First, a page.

Dares are included, and the less risqué package is free to download, but the raunchier and more sexually explicit ones require an in-app purchase of "shots".  You get 100 shots for a buck, and ad-removal costs a 100 shots as does the "naughty" dare pack.  It's not going to break the bank.  And everybody knows being naughty is always better while drinking, right?  Anyways, you take a turn guessing if the next card will be higher or lower than the current, or what color it will be.  If you're correct, your turn ends and you pass your phone to the next player.  If you're not correct you win lose and have to either take a shot, or a random dare.  I'd recommend the shot, but to each their own.

It's silly, it's fun, and involves getting hammered.  If you're of age (stay safe kids), check out a few screenshots and grab it for free using the link after the break.  Try not to drop your phone.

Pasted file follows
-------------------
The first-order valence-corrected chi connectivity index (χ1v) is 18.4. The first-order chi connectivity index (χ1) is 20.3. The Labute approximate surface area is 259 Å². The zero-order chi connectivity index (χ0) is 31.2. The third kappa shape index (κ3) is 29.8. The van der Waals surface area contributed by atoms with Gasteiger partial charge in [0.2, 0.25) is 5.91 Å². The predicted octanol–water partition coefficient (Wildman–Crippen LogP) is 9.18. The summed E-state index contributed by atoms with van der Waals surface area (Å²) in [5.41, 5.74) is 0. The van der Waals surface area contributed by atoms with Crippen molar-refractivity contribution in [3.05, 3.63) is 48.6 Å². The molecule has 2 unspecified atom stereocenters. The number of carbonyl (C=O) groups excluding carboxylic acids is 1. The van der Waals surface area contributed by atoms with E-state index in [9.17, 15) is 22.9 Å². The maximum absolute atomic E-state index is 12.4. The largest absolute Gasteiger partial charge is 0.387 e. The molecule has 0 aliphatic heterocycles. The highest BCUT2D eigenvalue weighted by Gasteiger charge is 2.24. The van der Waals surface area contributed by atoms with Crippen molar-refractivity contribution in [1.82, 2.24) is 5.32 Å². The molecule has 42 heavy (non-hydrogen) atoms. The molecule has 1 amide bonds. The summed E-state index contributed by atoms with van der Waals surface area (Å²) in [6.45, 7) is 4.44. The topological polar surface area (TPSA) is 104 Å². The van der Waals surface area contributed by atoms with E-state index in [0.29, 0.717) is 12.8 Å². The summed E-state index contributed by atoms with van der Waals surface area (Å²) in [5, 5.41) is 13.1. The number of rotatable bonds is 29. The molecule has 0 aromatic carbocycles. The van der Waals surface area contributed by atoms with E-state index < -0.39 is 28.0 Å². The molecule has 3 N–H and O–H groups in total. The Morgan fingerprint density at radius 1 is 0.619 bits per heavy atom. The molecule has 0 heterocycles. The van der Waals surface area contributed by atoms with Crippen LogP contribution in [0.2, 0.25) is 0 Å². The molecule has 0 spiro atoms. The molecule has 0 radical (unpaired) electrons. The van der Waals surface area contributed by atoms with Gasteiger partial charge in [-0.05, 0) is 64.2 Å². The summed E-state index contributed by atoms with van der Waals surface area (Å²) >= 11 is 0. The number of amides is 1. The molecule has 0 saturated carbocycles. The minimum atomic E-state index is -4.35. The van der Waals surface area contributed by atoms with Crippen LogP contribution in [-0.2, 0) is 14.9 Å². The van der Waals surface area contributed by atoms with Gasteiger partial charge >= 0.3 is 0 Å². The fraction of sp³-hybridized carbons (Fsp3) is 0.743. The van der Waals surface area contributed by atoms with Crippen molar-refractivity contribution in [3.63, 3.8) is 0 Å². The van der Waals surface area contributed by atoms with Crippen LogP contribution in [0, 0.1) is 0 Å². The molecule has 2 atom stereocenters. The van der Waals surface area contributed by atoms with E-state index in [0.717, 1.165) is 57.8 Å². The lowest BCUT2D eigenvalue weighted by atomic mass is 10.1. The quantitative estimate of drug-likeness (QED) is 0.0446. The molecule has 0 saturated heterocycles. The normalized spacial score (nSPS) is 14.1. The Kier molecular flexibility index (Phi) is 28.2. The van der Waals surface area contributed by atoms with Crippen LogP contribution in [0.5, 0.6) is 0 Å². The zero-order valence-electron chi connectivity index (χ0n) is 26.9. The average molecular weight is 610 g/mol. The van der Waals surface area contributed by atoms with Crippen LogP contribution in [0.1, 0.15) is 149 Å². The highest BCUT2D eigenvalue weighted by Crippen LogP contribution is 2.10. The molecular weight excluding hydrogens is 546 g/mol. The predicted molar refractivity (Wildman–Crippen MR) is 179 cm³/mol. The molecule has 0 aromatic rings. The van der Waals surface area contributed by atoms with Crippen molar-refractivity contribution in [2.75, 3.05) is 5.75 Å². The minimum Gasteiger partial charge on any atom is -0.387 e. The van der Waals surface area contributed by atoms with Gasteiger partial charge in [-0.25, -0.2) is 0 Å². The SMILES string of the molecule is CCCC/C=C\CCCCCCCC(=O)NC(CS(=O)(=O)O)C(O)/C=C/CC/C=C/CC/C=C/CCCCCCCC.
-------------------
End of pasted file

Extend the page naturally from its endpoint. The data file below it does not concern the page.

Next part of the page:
Via: Android Central games forum

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2 years ago

1Weather for Android from OneLouder [Android Quick App]

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When it comes to weather applications on Android there is no shortage of options, and quite honestly that is a good thing. 1Weather by OneLouder is one of the latest weather applications to enter the Android market and it has done so with some serious style of its own. So what's it all about?

1Weather provides you with ready access to a full suite of accurate, up-to-the-minute weather information, including animated maps and radar, daily weather alarms and severe condition alerts so that you can proactively prepare for changing conditions.

When looking for new applications to download most of us tend to look for something that is unique, clean, and very functional, and OneLouder has nailed all of this and more with this application. Let's hit the break together to check out some more information about the application and additional screen shots.